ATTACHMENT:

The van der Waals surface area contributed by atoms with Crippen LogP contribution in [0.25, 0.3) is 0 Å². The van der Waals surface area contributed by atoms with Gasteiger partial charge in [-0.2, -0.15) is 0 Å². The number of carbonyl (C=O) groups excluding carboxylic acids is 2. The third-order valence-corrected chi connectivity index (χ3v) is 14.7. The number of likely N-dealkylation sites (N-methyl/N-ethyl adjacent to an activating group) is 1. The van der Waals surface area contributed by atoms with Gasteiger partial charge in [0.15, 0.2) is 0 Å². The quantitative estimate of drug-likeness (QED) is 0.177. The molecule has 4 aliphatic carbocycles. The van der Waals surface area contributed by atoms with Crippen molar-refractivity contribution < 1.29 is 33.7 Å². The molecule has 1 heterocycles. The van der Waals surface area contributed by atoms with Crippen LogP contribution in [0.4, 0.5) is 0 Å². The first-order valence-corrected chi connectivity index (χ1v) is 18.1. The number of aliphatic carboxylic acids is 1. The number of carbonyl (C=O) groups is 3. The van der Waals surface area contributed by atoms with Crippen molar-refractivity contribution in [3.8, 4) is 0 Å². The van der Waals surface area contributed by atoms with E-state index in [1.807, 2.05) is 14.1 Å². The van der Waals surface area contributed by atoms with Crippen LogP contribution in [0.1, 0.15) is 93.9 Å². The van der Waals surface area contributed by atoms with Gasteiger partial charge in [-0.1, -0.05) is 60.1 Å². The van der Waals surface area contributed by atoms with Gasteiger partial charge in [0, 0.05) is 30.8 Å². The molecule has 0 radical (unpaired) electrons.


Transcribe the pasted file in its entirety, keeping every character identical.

The van der Waals surface area contributed by atoms with Crippen LogP contribution in [0.25, 0.3) is 0 Å². The van der Waals surface area contributed by atoms with Gasteiger partial charge in [-0.2, -0.15) is 0 Å². The number of carbonyl (C=O) groups excluding carboxylic acids is 2. The third-order valence-corrected chi connectivity index (χ3v) is 14.7. The number of likely N-dealkylation sites (N-methyl/N-ethyl adjacent to an activating group) is 1. The van der Waals surface area contributed by atoms with Gasteiger partial charge in [0.15, 0.2) is 0 Å². The quantitative estimate of drug-likeness (QED) is 0.177. The molecule has 4 aliphatic carbocycles. The van der Waals surface area contributed by atoms with Crippen molar-refractivity contribution < 1.29 is 33.7 Å². The molecule has 1 heterocycles. The van der Waals surface area contributed by atoms with Crippen LogP contribution in [0.4, 0.5) is 0 Å². The first-order valence-corrected chi connectivity index (χ1v) is 18.1. The number of aliphatic carboxylic acids is 1. The number of carbonyl (C=O) groups is 3. The van der Waals surface area contributed by atoms with Crippen molar-refractivity contribution in [3.8, 4) is 0 Å². The van der Waals surface area contributed by atoms with E-state index in [1.807, 2.05) is 14.1 Å². The van der Waals surface area contributed by atoms with Crippen LogP contribution in [0.1, 0.15) is 93.9 Å². The van der Waals surface area contributed by atoms with Gasteiger partial charge in [-0.1, -0.05) is 60.1 Å². The van der Waals surface area contributed by atoms with Gasteiger partial charge in [0, 0.05) is 30.8 Å². The molecule has 0 radical (unpaired) electrons.